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Montreal Canadiens 2014/2015 Campaign: Surprises of the Year

Top 5 Biggest Surprises of the Year (so far…)

While referring to the NHL standings, it appears that the Montreal Canadiens are having a very successful season thus far. In fact, they have consistently been at the top end of the Eastern Conference along with teams such as the Pittsburgh Penguins, Tampa Bay Lightning, and the New York Islanders (Yes…the Islanders…I’m just as confused).

Although their ranking seems impressive, it has not been all rainbows and gumdrops  for the Montreal Canadiens this year; simply diving into the numbers unveils a fairly mediocre hockey club. A struggling power play, a less than stellar goal differential, Carey Price’s sore back (from carrying the team of course)…there are many reasons why the Canadiens have statistically struggled through the year.

Nonetheless, they are a top team in the East, and they should be taken very seriously. With arguably the best goalie in the NHL, a Norris trophy defenceman, one of the league’s top snipers, and several rising stars, Marc Bergevin and the Montreal Canadiens are assembling a solid core of young players aimed at finding success for years to come. It is a very exciting time to be a Habs fan, and to express my excitement, I am highlighting some of biggest and best surprises of the year…enjoy!

5) Nathan Beaulieu’s Move to a Top 4 Role

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Richard Wolowicz/Getty Images

The surprise is not that he is finally good enough to play there (he has been ready for quite some time now) but rather the fact that Michel Therrien has recognized this as well. It seems that Therrien has always been rather reluctant to promote a younger player in the place of a veteran.

Example: The likes of Moen, Bourque, Murray, Bouillon all playing over younger, faster, better players throughout the past couple years.

Nathan Beaulieu is having a great year. He moves the puck well, he is becoming more responsible with the puck in his own end, he skates like a fish swims, and he is slowly coming out of his offensive shell; jumping into the play to create scoring chances down low. His talent allows him to be a versatile defenceman which can be used in all situations, but personally I see him one day thriving on the power play with PK Subban.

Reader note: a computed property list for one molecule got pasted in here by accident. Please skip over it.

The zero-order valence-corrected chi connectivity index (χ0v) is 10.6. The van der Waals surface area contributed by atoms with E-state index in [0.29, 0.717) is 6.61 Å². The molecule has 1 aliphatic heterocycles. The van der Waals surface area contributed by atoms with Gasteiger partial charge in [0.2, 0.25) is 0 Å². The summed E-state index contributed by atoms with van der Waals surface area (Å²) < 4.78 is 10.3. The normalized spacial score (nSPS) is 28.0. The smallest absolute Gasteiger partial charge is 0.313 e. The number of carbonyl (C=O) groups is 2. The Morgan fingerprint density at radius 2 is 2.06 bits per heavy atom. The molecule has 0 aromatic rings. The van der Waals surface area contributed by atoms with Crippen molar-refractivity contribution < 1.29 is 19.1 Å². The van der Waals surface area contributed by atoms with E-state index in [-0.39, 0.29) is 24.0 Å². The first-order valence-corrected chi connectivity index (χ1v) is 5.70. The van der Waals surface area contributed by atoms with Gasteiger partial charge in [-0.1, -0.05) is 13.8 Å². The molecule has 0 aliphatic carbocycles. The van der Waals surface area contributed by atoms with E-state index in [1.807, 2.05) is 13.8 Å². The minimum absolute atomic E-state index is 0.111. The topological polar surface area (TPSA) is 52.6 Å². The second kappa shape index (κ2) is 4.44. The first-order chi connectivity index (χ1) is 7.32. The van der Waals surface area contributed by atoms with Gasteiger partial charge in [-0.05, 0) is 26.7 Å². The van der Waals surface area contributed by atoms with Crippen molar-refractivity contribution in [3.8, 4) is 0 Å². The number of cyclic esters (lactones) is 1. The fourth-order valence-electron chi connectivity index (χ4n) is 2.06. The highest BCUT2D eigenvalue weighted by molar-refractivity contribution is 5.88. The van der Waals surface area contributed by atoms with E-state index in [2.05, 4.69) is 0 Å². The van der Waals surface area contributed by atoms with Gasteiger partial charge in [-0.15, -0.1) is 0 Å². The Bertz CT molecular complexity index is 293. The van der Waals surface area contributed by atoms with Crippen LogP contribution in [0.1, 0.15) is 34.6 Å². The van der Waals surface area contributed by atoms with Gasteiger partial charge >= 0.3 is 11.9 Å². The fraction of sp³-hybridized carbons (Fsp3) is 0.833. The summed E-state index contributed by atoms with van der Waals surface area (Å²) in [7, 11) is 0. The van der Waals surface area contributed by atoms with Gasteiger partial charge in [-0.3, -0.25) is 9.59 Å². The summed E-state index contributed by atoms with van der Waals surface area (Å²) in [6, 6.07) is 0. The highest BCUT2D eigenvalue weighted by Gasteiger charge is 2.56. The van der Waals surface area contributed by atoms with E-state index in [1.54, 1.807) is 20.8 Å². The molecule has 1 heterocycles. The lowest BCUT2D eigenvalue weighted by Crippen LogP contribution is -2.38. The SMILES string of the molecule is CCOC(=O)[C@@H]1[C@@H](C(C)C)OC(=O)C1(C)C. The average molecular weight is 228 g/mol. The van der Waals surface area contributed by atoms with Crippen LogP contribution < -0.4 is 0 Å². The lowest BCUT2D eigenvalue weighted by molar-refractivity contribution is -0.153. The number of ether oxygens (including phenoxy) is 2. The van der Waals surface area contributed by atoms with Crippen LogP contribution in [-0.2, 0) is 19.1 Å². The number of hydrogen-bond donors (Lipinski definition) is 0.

He is faster, smarter, and better than Alexei Emelin, and he deserves this top 4 spot. Let’s hope Michel Therrien sticks to it for the rest of the season.

4)  PK Subban Not Making the All-star Roster

CBC screenshot

Not too much to say here. Pk Subban is tied for second in scoring among all Canadiens players, behind only Max Pacioretty, suggesting yet another finish at the top end of Montreal’s point production for the year. His numbers also suggest that he is primed for yet another top ten scoring position among all NHL blueliners.

On and off the ice, Subban radiates “all-star” quality. Although it doesn’t mean much in the grand scheme of things, I am a little disappointed that he will not be joining fellow star Carey Price at the game.

3) Therrien Splitting up David Desharnais and Max Pacioretty

Getty Images

Spending a good portion of their respective careers together, Max and Davey have found a lot of offensive success over the years. It seemed as though the two had the type of chemistry that would make them inseparable. Michel Therrien bought into this ideology, as he refused to separate them for most of the past three years. When the line struggled, he simply changed the right winger with the hopes of sparking up the line; it seemed like every forward on the team had a crack at the position.

It was only a matter of time until David Desharnais was removed from the top line, and replaced with someone bigger and stronger, but it still came as a huge surprise to hear it was really happening. I’m sure I was not the only one who began to shed a tear of joy during the announcement of the 67-27-11 line (and also now the 67-14-11 line).